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Deeply understand the mindsets and behaviors of customers in each market and find the next vectors of growth and the plan to get there.
If you want the REALLY big bucks you need to go international. Yes, if you are in the US (or China) you can delay this for a bit, but if you are based elsewhere it is a question that gets asked from Series A onwards. By the time you are at Series C, your gameplan here needs to be in full flight.
Now there is a lot of noise in this space, and confusion about GILT (globalization, internationalization, localization and translation). Really localization and translation can be deprioritized as second order challenges. Globalization is a great topic if you are a high-growth unicorn in multiple markets and dreaming of world-domination – but that is unlikely to be you (yet). Really this is all a question of Internationalization (a.k.a. i18n).
The first questions to address is ‘why’ and ‘where’ of i18n. For most businesses after the initial choice of product and business model (followed by the fight to PMF), the choice to go international is the second big strategic question they face. It is not a decision to be taken lightly, as in most business models the complexity escalation is significant and so you need to be sure of your pay-off timescales. Here is where classic market entry and strategic viability assessments comes into play.
After prioritizing your markets you need to work out your ‘how’. This is also non-trivial as it is never as simple as ‘copy-and-paste’ what you already have working. You need to check the mindset and behaviors of customers in these new markets to ensure your product works for them. Hopefully your core proposition is very similar and just needs minor l10n (localization). However almost certainly there will be some form of incumbent that already has a head start on you, so you will need to work out some clever market entry strategy. There are several flavors of those, all with the usual pros and cons.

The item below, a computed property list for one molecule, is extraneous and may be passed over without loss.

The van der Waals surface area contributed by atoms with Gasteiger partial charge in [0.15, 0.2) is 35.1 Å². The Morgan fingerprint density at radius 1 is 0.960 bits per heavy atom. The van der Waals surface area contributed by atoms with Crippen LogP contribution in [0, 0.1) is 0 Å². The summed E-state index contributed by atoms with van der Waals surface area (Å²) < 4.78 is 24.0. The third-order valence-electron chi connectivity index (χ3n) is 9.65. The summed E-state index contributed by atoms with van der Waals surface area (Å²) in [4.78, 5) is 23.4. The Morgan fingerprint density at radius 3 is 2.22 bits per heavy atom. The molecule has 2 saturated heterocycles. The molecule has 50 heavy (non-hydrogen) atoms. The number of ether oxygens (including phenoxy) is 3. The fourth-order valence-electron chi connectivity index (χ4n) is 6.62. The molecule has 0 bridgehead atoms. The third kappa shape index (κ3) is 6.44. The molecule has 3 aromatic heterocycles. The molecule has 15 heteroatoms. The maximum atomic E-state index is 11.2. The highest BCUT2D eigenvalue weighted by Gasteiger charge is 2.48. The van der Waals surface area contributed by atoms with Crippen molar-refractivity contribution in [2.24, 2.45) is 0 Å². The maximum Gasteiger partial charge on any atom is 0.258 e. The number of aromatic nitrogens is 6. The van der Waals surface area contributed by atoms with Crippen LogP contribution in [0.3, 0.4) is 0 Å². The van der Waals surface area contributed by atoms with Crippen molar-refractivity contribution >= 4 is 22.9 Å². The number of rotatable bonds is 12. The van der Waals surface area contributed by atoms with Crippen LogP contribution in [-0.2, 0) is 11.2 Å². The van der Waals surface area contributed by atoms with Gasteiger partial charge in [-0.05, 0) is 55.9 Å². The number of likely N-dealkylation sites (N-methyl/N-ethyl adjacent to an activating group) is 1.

Phew… still with me? At this point often you may well circle back and re-evaluate which markets you picked to enter as the market entry practicalities have become more concrete. The tough reality is that there are no easy (or cheap or fast) options here.
It’s no wonder that US businesses with a home market 350 million people have a structural advantage over their western european countries and can delay all this i18n fun a bit. Generally though this means that european businesses seeking to enter the US face mature and scaled competition (which makes this even harder). But spare a thought for US businesses that have to go i18n into europe, they face fragmentation and complexity on a scale they havent seen before either.
Bottom-line is i18n is a fundamental and unavoidable part of scaling-up that comes with all sorts of difficult challenges. Even more reason for getting the core home market operation ticking over nicely then, so you can have some brain-space and operating-muscle spare for this tricky second act.